Both have a handful of players capable of coming off the bench and impacting the game, but K-State has more. Jordan Henriquez might be the X-factor. If he’s at his best and challenges Withey inside, the Wildcats will take their chances. Martavious Irving has provided key defensive stops in recent games and Nino Williams is capable of getting hot from the field. For Kansas, Perry Ellis and Naadir Tharpe are the top two players off the bench. Both have shown flashes, but haven’t contributed as much as K-State’s bench.
The biggest intangible should be Bramlage Coliseum. The Wildcats played in front of sparse crowds while the season overlapped with football, and haven’t played in front of a packed home crowd yet. That should change Tuesday. With both teams ranked in the top 11 and school back in session, the atmosphere should rival the Texas and Kansas three years ago. A vocal crowd helped K-State upset Florida and the Sprint Center, and the Cats might feed off the atmosphere once again. Kansas has experience in wild environments, though. It won at Ohio State earlier this season.
Kansas’ Jeff Withey and K-State’s Jordan Henriquez are similar players with similar strengths, but Withey is an All-American candidate while Henriquez has struggled to get going this season. K-State’s Shane Southwell is a guard starting at the four-spot for K-State, but KU’s Kevin Young has the athleticism to chase Southwell on the perimeter.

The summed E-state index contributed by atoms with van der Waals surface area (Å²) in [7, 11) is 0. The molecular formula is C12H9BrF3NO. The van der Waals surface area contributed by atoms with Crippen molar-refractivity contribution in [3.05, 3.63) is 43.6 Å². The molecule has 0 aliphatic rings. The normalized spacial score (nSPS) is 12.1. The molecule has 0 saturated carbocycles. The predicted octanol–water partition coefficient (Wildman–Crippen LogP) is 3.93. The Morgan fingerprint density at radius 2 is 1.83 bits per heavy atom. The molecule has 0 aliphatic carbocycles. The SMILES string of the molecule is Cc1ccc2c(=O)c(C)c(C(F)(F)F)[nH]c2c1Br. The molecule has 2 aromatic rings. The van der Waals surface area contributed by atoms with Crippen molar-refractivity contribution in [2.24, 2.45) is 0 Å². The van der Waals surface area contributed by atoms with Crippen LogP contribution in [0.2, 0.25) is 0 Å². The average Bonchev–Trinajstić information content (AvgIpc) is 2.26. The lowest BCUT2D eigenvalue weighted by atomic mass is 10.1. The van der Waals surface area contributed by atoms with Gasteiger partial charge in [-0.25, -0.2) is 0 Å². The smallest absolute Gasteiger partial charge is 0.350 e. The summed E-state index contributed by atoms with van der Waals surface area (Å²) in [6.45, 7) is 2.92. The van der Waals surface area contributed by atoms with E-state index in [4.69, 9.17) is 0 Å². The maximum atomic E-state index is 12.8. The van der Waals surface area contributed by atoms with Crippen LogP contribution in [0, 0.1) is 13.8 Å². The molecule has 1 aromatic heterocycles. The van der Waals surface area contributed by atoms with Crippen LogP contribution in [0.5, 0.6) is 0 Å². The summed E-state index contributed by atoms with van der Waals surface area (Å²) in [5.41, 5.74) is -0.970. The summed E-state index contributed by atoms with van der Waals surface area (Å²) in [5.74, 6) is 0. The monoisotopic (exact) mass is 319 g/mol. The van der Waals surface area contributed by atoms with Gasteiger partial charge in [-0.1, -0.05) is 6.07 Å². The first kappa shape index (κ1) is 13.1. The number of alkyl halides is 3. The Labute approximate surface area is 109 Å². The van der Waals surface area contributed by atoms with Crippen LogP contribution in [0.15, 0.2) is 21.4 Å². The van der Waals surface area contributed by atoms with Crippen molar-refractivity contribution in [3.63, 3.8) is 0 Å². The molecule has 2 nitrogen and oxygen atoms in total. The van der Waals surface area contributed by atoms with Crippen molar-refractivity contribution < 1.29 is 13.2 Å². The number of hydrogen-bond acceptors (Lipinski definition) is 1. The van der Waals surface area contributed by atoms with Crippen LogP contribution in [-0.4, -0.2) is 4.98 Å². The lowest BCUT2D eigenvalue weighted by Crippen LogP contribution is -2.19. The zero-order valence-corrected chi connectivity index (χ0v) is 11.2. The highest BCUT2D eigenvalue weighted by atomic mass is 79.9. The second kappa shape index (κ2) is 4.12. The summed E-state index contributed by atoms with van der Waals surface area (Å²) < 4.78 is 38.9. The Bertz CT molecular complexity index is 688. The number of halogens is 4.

The most important matchup may be found in the backcourt, where KU senior Travis Releford will be matched up with K-State leading scorer Rodney McGruder. Releford drew the assignment last year as well, and KU held McGruder to 13.5 points on 31 percent shooting in two victories. Releford said Monday that McGruder appears to be looking to score more this year. Thing is, even if McGruder gets going, KU still has freshman Ben McLemore to tilt the backcourt battle in its favor.